The problem with iconic cities in a country (such as Paris, London, or New York) is that tourists want to go to these cities and rarely venture outside of these areas. This leads some tourists to believe the city represents the rest of the country, which sometimes irritates people who live outside of these major cities.
This is also true in Yokohama, where people don’t like being associated with Tokyo. Why should they be? Although trains in Tokyo do go to Yokohama, the city is in another prefecture. I had the pleasure of seeing this city, which is near to Tokyo, but different in quite a few ways. My friends and I met at the train station around noon and went to the Ramen museum. I expected the museum to be just about ramen. Much to my surprise, it wasn’t. It was about the creator of instant ramen and the important impact he made on the world. The museum not only gives people a history lesson about the importance of instant ramen in history, but also encourages others to invent things and be inspired by the world around you. I was not expecting that. I was also not expecting the museum to be so aesthetically pleasing. Looking around the museum, one could tell that the museum was well thought out.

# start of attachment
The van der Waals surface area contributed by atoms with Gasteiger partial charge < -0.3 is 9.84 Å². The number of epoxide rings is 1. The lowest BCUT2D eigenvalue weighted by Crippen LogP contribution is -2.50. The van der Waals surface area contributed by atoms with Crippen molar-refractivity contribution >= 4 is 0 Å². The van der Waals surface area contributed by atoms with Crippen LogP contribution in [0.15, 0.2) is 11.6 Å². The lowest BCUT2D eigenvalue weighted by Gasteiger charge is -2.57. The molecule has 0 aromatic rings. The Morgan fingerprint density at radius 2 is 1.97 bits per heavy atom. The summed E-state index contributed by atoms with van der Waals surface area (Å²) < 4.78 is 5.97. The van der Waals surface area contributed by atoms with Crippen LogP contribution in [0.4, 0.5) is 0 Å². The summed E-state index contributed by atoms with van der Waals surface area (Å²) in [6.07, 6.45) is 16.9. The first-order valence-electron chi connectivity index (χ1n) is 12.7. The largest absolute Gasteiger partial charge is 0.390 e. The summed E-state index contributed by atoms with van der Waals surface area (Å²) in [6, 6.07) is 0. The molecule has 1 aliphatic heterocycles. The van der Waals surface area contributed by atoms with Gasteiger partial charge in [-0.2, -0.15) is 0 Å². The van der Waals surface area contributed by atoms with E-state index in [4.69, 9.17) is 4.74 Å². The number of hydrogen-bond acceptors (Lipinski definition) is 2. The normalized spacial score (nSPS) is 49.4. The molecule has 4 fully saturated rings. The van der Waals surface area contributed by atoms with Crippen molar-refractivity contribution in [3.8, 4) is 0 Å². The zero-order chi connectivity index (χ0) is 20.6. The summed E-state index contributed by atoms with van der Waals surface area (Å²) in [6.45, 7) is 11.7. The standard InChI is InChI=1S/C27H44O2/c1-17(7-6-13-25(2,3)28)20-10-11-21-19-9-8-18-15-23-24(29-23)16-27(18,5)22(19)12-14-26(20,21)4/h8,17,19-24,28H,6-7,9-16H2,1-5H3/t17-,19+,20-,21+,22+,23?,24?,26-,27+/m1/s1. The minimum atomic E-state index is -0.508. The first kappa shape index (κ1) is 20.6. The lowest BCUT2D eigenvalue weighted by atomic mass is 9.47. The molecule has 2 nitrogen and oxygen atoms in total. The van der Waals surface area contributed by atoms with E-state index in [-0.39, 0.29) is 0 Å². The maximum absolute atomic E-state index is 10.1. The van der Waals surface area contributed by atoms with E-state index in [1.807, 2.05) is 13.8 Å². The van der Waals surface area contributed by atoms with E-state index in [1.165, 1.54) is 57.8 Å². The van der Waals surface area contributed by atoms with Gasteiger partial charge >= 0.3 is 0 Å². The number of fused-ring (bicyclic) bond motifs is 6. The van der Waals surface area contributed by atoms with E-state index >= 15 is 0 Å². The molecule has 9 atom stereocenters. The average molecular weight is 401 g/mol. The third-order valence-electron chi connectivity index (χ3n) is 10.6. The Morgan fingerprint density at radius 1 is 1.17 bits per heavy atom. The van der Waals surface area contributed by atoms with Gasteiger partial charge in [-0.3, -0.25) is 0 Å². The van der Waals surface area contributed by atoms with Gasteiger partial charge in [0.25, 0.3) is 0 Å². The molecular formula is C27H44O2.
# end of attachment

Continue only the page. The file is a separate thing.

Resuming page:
After a ramen lunch at the museum cafeteria, we decided to head to a famous zen Buddhist temple. We got lost while trying to find it, but eventually did find it. When we entered the temple grounds, it became hard to justify why we couldn’t find the temple. The place was enormous and beautiful. Being the architecture nut I am, I was happy to see how beautiful the temple was. One of the monks at the temple was very friendly and answered our questions about the temple in perfect English. The place was quiet and he invited us to stay and watch a ceremony. So we did. The ceremony was interesting to see and it was cool to watch a sect of Buddhism perform rituals that have been around for over 1,500 years.
After thanking the monk who happily gave us a tour, we headed towards China Town. I was curious to see how this compared to the China Town in LA, near where I live. Needless to say it was different. It was beautiful and along the route with shops and restaurants, there were also cool shrines and a couple of Chinese architecture inspired temples. We walked around for a little bit and then chose a restaurant that looked good and had dinner. After dinner we left Yokohama.
Although Yokohama is close to Tokyo, it has its own unique flair. The city is a great spot for anyone to come and I had a great time. I recommend to anyone vacationing in Tokyo to get outside Tokyo once and go to different places such as the countryside or other major cities. Then get lost in that area–you might like what you find.